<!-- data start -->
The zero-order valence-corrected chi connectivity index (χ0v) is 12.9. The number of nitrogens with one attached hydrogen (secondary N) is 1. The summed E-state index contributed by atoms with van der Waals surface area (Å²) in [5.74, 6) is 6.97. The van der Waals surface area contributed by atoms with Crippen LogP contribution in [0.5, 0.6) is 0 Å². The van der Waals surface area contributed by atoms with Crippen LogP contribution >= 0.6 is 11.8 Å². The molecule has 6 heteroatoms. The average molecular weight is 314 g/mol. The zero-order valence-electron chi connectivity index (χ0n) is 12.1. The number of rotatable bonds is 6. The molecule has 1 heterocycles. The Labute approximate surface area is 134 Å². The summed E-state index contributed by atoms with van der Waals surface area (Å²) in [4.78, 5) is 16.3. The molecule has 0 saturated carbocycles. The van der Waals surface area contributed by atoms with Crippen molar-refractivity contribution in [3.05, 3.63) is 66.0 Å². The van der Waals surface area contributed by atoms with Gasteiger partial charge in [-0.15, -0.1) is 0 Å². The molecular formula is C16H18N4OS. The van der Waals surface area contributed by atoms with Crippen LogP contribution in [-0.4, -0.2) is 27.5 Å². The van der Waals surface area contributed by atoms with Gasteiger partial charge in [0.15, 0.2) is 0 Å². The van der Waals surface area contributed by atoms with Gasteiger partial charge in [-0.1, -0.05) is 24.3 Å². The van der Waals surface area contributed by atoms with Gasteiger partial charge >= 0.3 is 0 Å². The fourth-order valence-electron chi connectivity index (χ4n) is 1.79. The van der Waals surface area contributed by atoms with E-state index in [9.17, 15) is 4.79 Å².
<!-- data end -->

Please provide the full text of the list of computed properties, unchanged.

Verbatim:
The zero-order valence-corrected chi connectivity index (χ0v) is 12.9. The number of nitrogens with one attached hydrogen (secondary N) is 1. The summed E-state index contributed by atoms with van der Waals surface area (Å²) in [5.74, 6) is 6.97. The van der Waals surface area contributed by atoms with Crippen LogP contribution in [0.5, 0.6) is 0 Å². The van der Waals surface area contributed by atoms with Crippen LogP contribution >= 0.6 is 11.8 Å². The molecule has 6 heteroatoms. The average molecular weight is 314 g/mol. The zero-order valence-electron chi connectivity index (χ0n) is 12.1. The number of rotatable bonds is 6. The molecule has 1 heterocycles. The Labute approximate surface area is 134 Å². The summed E-state index contributed by atoms with van der Waals surface area (Å²) in [4.78, 5) is 16.3. The molecule has 0 saturated carbocycles. The van der Waals surface area contributed by atoms with Crippen molar-refractivity contribution in [3.05, 3.63) is 66.0 Å². The van der Waals surface area contributed by atoms with Gasteiger partial charge in [-0.15, -0.1) is 0 Å². The molecular formula is C16H18N4OS. The van der Waals surface area contributed by atoms with Crippen LogP contribution in [-0.4, -0.2) is 27.5 Å². The van der Waals surface area contributed by atoms with Gasteiger partial charge in [0.15, 0.2) is 0 Å². The van der Waals surface area contributed by atoms with Gasteiger partial charge in [-0.1, -0.05) is 24.3 Å². The van der Waals surface area contributed by atoms with Gasteiger partial charge >= 0.3 is 0 Å². The fourth-order valence-electron chi connectivity index (χ4n) is 1.79. The van der Waals surface area contributed by atoms with E-state index in [9.17, 15) is 4.79 Å².